Conference Coverage

Triple therapy helped type 1 patients improve glycemia


 

AT THE ADA ANNUAL SCIENTIFIC SESSIONS

References

NEW ORLEANS – The addition of dapagliflozin to insulin and liraglutide in patients with type 1 diabetes resulted in a significant improvement in glycemia, results from a single-center randomized trial showed.

“Because liraglutide suppresses glucagon and lowers free fatty acids while SGLT-2 inhibitors increase glucagon and risk of diabetic ketoacidosis, it’s possible that the combination of the two agents may neutralize the diabetic ketoacidosis risk,” Paresh Dandona, MD, said at the annual scientific sessions of the American Diabetes Association.

Dr. Paresh Dandona

Dr. Paresh Dandona

In a recent study Dr. Dandona, chief of endocrinology at the University of Buffalo (N.Y.), and his associates showed that the addition of liraglutide to insulin significantly improved glycemic control in patients with type 1 diabetes (Diabetes Care 2016 Jun; 39[6]:1027-35). The purpose of the current study was to investigate whether the addition of dapagliflozin, a sodium-glucose cotransporter–2 inhibitor, to the combination of insulin and liraglutide would further improve glycemic control.

A total of 30 type 1 diabetes patients on insulin and liraglutide therapy for a minimum of 6 months were randomized to receive either dapagliflozin 10 mg or placebo daily for 12 weeks. Dapagliflozin was initiated at 5 mg daily for 1 week and increased to 10 mg daily thereafter. All patients had type 1 diabetes for at least 1 year, were on insulin therapy, had no detectable C-peptide in plasma, and were on 1.8 mg of liraglutide for 7 months. These patients were evaluated every week for the first and last 2 weeks and then every 2 weeks for 12 weeks. Blood and 24-hour urine samples were collected before and after intervention.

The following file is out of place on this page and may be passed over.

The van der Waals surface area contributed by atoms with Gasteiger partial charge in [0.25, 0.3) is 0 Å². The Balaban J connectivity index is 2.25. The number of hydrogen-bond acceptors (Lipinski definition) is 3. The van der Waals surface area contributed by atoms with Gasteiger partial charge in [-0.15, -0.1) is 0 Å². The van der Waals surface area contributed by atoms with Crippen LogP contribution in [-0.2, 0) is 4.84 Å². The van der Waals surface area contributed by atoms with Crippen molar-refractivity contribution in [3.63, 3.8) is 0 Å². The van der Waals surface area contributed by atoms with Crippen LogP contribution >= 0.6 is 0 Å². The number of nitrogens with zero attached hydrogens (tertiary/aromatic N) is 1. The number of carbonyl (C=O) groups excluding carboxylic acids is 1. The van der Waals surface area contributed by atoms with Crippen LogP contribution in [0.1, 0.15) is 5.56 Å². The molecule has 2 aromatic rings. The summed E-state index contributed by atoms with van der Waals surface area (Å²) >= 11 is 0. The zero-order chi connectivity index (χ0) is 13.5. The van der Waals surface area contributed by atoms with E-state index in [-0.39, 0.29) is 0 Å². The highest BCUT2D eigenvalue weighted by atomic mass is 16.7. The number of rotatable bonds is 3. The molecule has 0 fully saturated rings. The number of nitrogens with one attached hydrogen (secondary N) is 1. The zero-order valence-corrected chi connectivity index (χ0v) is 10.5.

At baseline, the mean age of patients was 54 years and both groups were similar in terms of mean hemoglobin A1c, glucose levels, and insulin dosages. After 12 weeks, the mean HbA1c did not change in the placebo group, but it dropped significantly in the triple-therapy group, by .66% (P less than .01). In addition, the average weekly glucose concentration fell in the triple-therapy group by 13 mg/dL (P = .35) and there was a reduction in standard deviations of glycemic excursions. The triple-therapy group also experienced a small reduction in the total insulin dose, compared with the placebo group (–3.5 vs. –.4 units, respectively; P = .29)

Dr. Dandona went on to note that the episodes of hypoglycemia did not increase after triple therapy but body weight fell by 1.9 kg after 12 weeks, while there was no real change in the placebo arm. Two patients had to withdraw from the study because they developed diabetic ketoacidosis within a day after increasing the dose of dapagliflozin to 10 mg. “One of these patients had euglycemic DKA with blood glucose concentrations of less than 160 mg/dL, while the other had marked hyperglycemia with unchanged insulin dose at 26 units,” Dr. Dandona said. “This patient had experienced a marked reduction in insulin dose during the time she was on liraglutide prior to starting on dapagliflozin.”

Dr. Dandona disclosed that he has received research support from AstraZeneca and Novo Nordisk.

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